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Governing How We Care: Contesting Community and Defining Difference in U.S. Public Health Programs
by Susan J. Shaw
Temple University Press, 2012
Cloth: 978-1-4399-0682-8 | Paper: 978-1-4399-0683-5 | eISBN: 978-1-4399-0684-2
Library of Congress Classification RA445.S454 2012
Dewey Decimal Classification 362.10973

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ABOUT THIS BOOK

As local governments and organizations assume more responsibility for ensuring the public health, identity politics play an increasing yet largely unexamined role in public and policy attitudes toward local problems. In Governing How We Care, medical anthropologist Susan Shaw examines the relationship between government and citizens using case studies of needle exchange and Welfare-to-Work programs to illustrate the meanings of cultural difference, ethnicity, and inequality in health care.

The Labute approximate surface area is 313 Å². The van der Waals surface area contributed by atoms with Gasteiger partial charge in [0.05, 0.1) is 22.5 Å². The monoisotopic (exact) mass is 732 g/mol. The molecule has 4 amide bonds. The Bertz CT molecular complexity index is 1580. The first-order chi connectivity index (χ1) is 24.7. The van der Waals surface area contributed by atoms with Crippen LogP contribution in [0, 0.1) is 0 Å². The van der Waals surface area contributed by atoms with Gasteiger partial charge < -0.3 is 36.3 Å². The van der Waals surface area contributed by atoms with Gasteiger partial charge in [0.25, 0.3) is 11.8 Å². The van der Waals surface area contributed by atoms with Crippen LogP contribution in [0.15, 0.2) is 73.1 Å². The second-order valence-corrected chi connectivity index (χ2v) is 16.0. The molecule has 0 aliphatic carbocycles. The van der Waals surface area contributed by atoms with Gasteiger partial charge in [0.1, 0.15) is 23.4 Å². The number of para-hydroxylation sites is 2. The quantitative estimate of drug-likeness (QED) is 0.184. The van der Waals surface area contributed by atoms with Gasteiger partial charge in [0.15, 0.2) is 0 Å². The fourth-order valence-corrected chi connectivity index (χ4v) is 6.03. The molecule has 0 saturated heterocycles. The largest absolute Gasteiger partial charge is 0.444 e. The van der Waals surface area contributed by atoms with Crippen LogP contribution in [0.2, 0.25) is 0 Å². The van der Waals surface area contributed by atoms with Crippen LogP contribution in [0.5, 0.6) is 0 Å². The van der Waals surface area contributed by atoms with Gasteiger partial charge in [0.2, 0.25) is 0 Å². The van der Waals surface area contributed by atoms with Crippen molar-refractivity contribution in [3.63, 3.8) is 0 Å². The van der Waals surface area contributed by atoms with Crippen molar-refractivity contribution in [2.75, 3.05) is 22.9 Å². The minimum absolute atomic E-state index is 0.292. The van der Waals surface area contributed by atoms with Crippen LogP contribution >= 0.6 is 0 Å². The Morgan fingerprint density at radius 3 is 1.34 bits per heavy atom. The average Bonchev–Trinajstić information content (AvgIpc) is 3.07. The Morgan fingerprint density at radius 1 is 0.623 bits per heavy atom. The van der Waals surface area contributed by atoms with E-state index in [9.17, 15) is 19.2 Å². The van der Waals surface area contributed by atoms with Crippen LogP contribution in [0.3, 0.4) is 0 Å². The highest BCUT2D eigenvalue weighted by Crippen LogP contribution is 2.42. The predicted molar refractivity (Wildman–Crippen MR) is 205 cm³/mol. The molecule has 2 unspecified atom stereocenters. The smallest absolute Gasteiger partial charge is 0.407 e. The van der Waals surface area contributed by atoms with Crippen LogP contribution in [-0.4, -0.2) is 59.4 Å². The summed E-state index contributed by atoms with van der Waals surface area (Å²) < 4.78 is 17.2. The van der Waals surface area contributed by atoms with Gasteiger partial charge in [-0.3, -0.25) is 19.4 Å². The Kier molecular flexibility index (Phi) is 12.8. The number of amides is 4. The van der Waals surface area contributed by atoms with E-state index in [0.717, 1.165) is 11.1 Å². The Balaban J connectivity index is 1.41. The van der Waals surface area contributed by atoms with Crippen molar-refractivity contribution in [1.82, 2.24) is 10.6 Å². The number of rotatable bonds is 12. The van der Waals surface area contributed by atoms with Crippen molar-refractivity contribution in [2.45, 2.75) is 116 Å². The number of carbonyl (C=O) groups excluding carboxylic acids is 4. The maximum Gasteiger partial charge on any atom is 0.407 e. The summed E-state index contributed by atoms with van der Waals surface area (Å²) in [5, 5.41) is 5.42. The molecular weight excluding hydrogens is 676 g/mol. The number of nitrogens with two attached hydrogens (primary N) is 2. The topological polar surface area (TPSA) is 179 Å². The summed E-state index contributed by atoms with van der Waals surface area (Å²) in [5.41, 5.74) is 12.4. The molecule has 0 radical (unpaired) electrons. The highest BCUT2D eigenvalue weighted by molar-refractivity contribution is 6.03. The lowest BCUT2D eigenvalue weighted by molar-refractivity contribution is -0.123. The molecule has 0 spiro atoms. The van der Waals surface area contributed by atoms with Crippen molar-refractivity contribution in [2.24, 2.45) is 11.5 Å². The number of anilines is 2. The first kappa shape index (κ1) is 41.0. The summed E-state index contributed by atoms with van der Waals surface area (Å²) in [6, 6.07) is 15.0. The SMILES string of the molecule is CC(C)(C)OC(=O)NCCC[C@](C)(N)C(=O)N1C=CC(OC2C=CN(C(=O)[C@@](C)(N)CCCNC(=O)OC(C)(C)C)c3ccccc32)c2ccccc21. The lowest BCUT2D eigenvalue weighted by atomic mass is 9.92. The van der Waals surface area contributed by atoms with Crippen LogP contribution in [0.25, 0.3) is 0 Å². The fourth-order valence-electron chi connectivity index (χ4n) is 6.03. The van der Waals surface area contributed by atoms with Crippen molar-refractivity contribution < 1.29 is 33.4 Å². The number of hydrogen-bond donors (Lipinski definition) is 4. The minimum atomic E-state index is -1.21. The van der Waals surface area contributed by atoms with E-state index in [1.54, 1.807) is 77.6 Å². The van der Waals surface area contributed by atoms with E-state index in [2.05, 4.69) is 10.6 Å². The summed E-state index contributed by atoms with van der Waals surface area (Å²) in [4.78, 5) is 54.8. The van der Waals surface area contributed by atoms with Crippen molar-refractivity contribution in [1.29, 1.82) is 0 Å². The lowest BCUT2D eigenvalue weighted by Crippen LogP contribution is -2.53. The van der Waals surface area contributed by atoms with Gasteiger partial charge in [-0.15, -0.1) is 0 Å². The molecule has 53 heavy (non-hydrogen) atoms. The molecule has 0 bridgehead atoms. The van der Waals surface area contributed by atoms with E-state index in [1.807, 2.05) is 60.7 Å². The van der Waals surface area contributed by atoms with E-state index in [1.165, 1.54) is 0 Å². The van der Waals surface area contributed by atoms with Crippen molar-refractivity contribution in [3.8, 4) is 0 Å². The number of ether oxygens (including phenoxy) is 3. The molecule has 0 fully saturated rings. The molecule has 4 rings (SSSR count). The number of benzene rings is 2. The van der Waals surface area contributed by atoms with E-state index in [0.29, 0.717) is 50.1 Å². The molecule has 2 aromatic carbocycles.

Drawing on ethnographic research conducted over six years in a small New England city, Shaw presents critical perspectives on public health intervention efforts. She looks at online developments in health care and makes important correlations between poverty and health care in the urban United States. Shaw also highlights the new concepts of community and forms of identity that emerge in our efforts to provide effective health care. Governing How We Care shows how government-sponsored community health and health care programs operate in an age of neoliberalism.


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